Giovanni Savino

It gets late early out there.

The RILEX: a little story about a tiny American camera

 Jan 15 2015 B&L 1C 001

I discovered the aluminum Rilex Press Camera in one of my usual quests for vintage photographic equipment which I purchase not to collect and keep on a shelf, but to put back to use, as I find post-modern technology from a bygone era very conducive to create new visual work.

The minute I saw it, I immediately fell in love with this tiny camera. The care, precision and obvious manual skill in its craftsmanship is incredible, especially today, when ninety percent of everything is mass-produced, often by machines. The leather bellows are still supple and intact after seventy years. It is extremely lightweight: holding it in my hands it felt as if it had been slowly “carved”, with love, from a shiny block of aluminum.

Its minimalist simplicity and elegant design is inspiring.

So I bought it, and for a very reasonable price, it came with a Graphex 135mm lens in good condition, but I soon decided to replace that with a 90mm, as the short bellows draw of the camera surely lent itself to a wider angle of view.

The Rilex uses 2 1/4″ x 3 1/4″ film sheets, loaded in miniature film holders, the exact replica of a 4×5 or a larger holder, only much smaller. This size film sheet film is still being manufactured today, but only by special order, so I often cut from larger sheets (usually 8×10) several 2 1/4″ x 3 1/4″ strips to use in my Rilex.

This tiny beauty has a focusing ground glass on a revolving back, allowing switching from vertical to horizontal photos in a pinch. It provides a wire “sport viewfinder”, which helps, somewhat, to frame your image if you are shooting hand-held.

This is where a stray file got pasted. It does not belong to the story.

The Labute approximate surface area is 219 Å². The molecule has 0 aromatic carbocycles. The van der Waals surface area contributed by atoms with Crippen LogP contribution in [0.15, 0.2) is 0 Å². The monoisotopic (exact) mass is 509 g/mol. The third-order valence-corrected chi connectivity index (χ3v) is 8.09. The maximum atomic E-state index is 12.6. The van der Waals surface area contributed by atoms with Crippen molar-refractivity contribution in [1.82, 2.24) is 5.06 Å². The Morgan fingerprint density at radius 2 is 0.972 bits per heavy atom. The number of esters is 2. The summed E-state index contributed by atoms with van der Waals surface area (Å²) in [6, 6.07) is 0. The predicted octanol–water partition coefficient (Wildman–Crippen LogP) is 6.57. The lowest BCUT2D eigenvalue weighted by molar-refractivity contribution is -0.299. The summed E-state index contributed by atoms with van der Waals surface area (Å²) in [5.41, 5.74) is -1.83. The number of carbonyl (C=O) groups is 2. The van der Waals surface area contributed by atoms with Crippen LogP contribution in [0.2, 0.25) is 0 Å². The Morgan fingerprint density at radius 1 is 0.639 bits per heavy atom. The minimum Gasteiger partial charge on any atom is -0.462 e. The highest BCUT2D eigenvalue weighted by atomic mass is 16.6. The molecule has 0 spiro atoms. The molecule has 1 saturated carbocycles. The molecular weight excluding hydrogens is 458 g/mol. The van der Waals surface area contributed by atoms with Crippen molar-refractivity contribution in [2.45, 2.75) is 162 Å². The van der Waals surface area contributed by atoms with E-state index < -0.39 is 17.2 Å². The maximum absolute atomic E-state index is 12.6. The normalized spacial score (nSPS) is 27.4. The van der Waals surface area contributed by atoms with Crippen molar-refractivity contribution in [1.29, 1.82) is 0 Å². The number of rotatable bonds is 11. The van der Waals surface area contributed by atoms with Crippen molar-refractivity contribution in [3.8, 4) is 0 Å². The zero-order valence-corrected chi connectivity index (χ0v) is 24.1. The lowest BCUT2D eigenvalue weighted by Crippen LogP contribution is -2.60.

Jan 15 2015 B&L 1C005

Not having seen another single Rilex in my entire life, I was curious about its history, so I searched the web extensively seeking information, but what I was able to find wasn’t much at all: a few mentions in vintage camera forums and a handful of fragmentary data, mostly on a short web article (now gone offline) by a collector, Mr. Walter A. Johnson, which I’ll summarize here.

The Rilex Press Camera was apparently manufactured in Santa Monica, California, in the 1940’s. The man who invented it was called Curtis Riley. It is told that one of Mr. Riley’s friends was a member of the press and was often complaining about the heavy weight of the cameras he had to lug around.

So, Mr. Riley, who was, or had been, an engineer for Lockheed, decided to invent a lightweight aluminum camera and eventually founded The Riley Research Company, which was owned and operated by him and his wife, Gay Riley.

Oral tradition has it that Mr. Riley made the mechanical part of the camera, and his wife Gay folded the leather bellows (with unsurpassed skill, judging from the specimen I own).

Mrs. Riley was quoted to have said, years later, that she could “fold those damn bellows in her sleep”.

However, Curtis Riley mostly liked to invent things for the pleasure of it: he never patented his idea and it appears that only 800 units of this camera were produced and sold before the company folded and disappeared into oblivion.

 

I enjoy using my Rilex camera very much. Its elegant simplicity is refreshing and, at first, even a bit challenging. The concept of “less is more” needs to be applied in full here: not a simple thing, as spoiled as we are in the era of multi-purpose, multi-tasking, “smart” devices.

The Rilex Press Camera is a wonderful example of American inventiveness and ingenuity.

It is a testament to the pleasure of invention for invention sake, for the fun of it, to solve a friend’s problem: a concept that obviously was still possible to entertain in 1940’s America and that I can only wish was still widely entertained and practiced today.

rilex image

An image taken with the Rilex camera using an f2.5 projector lens.

X-Ray film (100 Asa), developed in coffee

The RILEX: a little story about a tiny American camera